REVIEW: The Hunger Games

23 03 2012

From the very beginning of “The Hunger Games,” it is very clear that this literary adaptation has in common with “Harry Potter” only the hype surrounding their release.  While Rowling and an army of talented directors transported us to a universe accessible only in our wildest imaginations, writer/director Gary Ross shows no such inclinations in bringing Suzanne Collins’ best-seller to the big screen.  As her novel is meant to hold a mirror up to our own reality-TV saturated culture, he plants the film in an America just a little bit of social upheaval removed from our current one.

He has no interest in sweeping formalist cinematography that basks in the beauty of castles and countryside.  Ross’ style adheres more closely to the films of Danny Boyle with a kinetic desire propelling every shot; watching the struggles in the wilderness harkens more to Aron Ralston’s fight against nature in “127 Hours” than it does to anything in the Forbidden Forest.  The editing is more deliberate, too, lingering on the actors to communicate internal monologues with their eyes rather than conveying that the editor forgot to take their Ritalin.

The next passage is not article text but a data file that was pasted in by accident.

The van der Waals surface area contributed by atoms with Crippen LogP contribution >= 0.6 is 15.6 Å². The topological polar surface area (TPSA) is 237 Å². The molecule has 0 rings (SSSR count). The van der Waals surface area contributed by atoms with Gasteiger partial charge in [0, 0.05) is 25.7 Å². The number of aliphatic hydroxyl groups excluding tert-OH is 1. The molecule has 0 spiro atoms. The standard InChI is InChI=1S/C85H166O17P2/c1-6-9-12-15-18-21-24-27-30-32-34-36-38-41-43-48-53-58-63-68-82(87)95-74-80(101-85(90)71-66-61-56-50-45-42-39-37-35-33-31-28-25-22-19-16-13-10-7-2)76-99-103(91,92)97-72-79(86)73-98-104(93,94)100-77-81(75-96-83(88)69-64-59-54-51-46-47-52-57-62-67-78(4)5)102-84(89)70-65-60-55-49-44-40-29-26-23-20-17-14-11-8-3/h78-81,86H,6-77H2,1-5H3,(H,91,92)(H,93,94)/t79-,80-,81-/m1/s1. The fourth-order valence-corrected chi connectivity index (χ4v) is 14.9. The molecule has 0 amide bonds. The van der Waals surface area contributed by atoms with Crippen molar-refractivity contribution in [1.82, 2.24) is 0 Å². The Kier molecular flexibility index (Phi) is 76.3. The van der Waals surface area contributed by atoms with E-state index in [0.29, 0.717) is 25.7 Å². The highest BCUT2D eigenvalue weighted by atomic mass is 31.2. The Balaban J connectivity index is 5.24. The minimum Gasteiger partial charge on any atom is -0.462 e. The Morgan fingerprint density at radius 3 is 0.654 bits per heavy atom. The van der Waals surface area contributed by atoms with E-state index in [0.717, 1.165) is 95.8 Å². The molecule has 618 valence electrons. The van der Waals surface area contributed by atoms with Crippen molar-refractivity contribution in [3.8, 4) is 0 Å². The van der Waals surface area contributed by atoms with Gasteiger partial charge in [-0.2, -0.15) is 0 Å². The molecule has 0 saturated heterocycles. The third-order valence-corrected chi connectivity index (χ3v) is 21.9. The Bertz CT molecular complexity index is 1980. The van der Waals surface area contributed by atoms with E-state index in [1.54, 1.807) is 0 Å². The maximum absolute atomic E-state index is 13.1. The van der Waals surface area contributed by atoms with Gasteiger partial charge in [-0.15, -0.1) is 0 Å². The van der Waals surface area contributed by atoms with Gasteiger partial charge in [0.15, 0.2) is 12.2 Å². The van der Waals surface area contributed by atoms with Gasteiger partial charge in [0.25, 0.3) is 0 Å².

Of course, not everything in the film looks as gritty as District 12 and as unyielding as the Arena.  The Capitol, where the rich and the elites bask, is embellished to the maximum for an especially emphasized contrast.  The men and women look like they walked out of Hunter S. Thompson’s acid trip, and their lavish makeup and attire are nothing short of ridiculous.  (So don’t be surprised if “The Hunger Games” takes home a technical Oscar or two next February.)

All of this makes Panem, a strange society born from the ashes of an America that tore itself apart, a fascinating place to build a story of triumph over the odds.  16-year-old Katniss Everdeen, played by Jennifer Lawrence, volunteers to participate in the Hunger Games in place of her younger sister.  The Games require the competitive edge of an Olympic athlete in addition to the cut-throat inclinations of a Real Housewife of Beverly Hills, and it gets worse for Katniss as class bias is institutionalized in the rigid caste society of Panem.

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